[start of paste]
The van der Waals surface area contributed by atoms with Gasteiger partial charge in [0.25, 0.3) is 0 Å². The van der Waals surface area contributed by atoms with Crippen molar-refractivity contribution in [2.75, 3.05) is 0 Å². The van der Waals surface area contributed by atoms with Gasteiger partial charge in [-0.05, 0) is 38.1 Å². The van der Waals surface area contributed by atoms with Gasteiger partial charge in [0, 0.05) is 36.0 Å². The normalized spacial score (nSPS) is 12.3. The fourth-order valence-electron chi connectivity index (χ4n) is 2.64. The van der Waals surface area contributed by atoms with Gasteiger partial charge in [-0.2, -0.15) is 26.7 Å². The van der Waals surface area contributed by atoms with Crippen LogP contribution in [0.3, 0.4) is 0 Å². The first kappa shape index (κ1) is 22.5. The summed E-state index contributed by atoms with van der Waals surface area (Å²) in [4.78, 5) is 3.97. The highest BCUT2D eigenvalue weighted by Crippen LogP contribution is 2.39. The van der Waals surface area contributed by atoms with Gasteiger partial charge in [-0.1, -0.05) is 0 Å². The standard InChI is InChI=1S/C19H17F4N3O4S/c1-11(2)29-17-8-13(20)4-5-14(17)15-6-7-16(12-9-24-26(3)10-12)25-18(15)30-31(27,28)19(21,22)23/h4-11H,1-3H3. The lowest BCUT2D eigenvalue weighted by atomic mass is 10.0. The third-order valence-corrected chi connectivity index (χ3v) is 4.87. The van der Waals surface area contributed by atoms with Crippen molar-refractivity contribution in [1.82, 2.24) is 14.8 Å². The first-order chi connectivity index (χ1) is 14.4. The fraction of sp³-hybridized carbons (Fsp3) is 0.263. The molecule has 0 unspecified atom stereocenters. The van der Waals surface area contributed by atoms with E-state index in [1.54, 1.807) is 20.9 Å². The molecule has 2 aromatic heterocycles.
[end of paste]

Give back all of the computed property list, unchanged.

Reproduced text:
The van der Waals surface area contributed by atoms with Gasteiger partial charge in [0.25, 0.3) is 0 Å². The van der Waals surface area contributed by atoms with Crippen molar-refractivity contribution in [2.75, 3.05) is 0 Å². The van der Waals surface area contributed by atoms with Gasteiger partial charge in [-0.05, 0) is 38.1 Å². The van der Waals surface area contributed by atoms with Gasteiger partial charge in [0, 0.05) is 36.0 Å². The normalized spacial score (nSPS) is 12.3. The fourth-order valence-electron chi connectivity index (χ4n) is 2.64. The van der Waals surface area contributed by atoms with Gasteiger partial charge in [-0.2, -0.15) is 26.7 Å². The van der Waals surface area contributed by atoms with Crippen LogP contribution in [0.3, 0.4) is 0 Å². The first kappa shape index (κ1) is 22.5. The summed E-state index contributed by atoms with van der Waals surface area (Å²) in [4.78, 5) is 3.97. The highest BCUT2D eigenvalue weighted by Crippen LogP contribution is 2.39. The van der Waals surface area contributed by atoms with Gasteiger partial charge in [-0.1, -0.05) is 0 Å². The standard InChI is InChI=1S/C19H17F4N3O4S/c1-11(2)29-17-8-13(20)4-5-14(17)15-6-7-16(12-9-24-26(3)10-12)25-18(15)30-31(27,28)19(21,22)23/h4-11H,1-3H3. The lowest BCUT2D eigenvalue weighted by atomic mass is 10.0. The third-order valence-corrected chi connectivity index (χ3v) is 4.87. The van der Waals surface area contributed by atoms with Crippen molar-refractivity contribution in [1.82, 2.24) is 14.8 Å². The first-order chi connectivity index (χ1) is 14.4. The fraction of sp³-hybridized carbons (Fsp3) is 0.263. The molecule has 0 unspecified atom stereocenters. The van der Waals surface area contributed by atoms with E-state index in [1.54, 1.807) is 20.9 Å². The molecule has 2 aromatic heterocycles.